Disharmony between dealers and auto makers worsened the industry's normally cooperative clime in 2007, asserts the outgoing Natonal Automobile Dealers Assn, chairman, Dale Willey.
“I have discussed this with my successor, Annette Sykora, and we are prepared to address the situation at the San Francisco convention,” Willey tells Ward's.
“This problem isn't confined to one or two auto makers,” he says. “Any auto maker who raises the issue of too many dealers or institutes unnecessary cost increases on dealers contributes to strained relations.
“Similarly, volume-driven incentives programs that are not equally shared add to the tensions.”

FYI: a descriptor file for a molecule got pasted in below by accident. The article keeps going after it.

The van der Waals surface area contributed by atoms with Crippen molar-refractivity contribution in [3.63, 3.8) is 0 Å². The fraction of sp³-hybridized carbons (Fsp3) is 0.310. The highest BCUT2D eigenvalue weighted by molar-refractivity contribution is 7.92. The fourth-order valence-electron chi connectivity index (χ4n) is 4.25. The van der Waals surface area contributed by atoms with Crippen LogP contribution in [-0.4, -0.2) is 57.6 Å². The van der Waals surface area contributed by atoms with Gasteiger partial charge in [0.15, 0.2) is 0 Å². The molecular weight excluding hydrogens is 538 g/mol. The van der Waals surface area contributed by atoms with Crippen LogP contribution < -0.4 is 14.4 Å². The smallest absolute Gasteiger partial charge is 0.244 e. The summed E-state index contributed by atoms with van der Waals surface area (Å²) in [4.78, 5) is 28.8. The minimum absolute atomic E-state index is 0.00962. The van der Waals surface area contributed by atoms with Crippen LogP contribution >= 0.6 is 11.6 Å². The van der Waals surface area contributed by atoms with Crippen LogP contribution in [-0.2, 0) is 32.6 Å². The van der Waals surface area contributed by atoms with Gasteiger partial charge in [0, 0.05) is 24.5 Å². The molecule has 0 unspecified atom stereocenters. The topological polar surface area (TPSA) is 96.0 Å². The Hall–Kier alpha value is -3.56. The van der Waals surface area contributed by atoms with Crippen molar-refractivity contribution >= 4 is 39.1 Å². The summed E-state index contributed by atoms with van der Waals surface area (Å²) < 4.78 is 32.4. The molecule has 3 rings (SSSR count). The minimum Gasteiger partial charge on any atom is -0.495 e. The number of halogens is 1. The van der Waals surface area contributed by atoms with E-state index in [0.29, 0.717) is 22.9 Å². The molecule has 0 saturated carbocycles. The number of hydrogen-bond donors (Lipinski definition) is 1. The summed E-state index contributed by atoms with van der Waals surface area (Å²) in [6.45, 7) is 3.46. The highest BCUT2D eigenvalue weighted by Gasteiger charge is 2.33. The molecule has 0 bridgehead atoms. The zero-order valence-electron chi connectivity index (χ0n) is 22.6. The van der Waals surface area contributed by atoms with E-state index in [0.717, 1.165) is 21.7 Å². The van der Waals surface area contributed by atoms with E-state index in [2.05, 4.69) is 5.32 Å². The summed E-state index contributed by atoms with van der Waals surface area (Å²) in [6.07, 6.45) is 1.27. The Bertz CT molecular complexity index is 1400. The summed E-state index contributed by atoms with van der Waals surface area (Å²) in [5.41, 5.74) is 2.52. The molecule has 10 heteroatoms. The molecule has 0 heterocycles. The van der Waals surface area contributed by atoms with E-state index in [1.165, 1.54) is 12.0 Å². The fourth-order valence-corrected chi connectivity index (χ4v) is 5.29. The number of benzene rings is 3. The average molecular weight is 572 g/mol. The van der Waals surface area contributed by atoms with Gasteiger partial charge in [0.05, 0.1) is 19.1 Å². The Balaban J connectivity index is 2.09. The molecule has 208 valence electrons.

Willey, a Buick-Cadillac-Pontiac-GMC dealer in Lawrence, KS, declines to single out auto makers that he feels have strained dealer relations in the past year.
“They know who they are,” he says. “And sometimes they forget we are their first customers and are on the front line of selling the vehicles they produce.”
The “too-many-dealers” issue has spawned intermittently attempts by all three domestic auto makers to reduce their U.S. retailer totals. In 2007, three import brands also pursued dealership reduction initiatives — Nissan, Porsche and Volvo.
But the issue of reducing dealership counts has moved lately off the front burner of dealers-factory issues because of the slowdown in retail vehicle sales.
Willey says many auto makers have resorted to dealer cost increases in the form of vehicle margin cut-backs and higher costs for incentive programs.
Chrysler's switch from a volume-based bonus on new vehicles to a flat $200-per-vehicle spiff is an example of a factory's “listening to dealer complaints and improving dealer relations,” Willey says.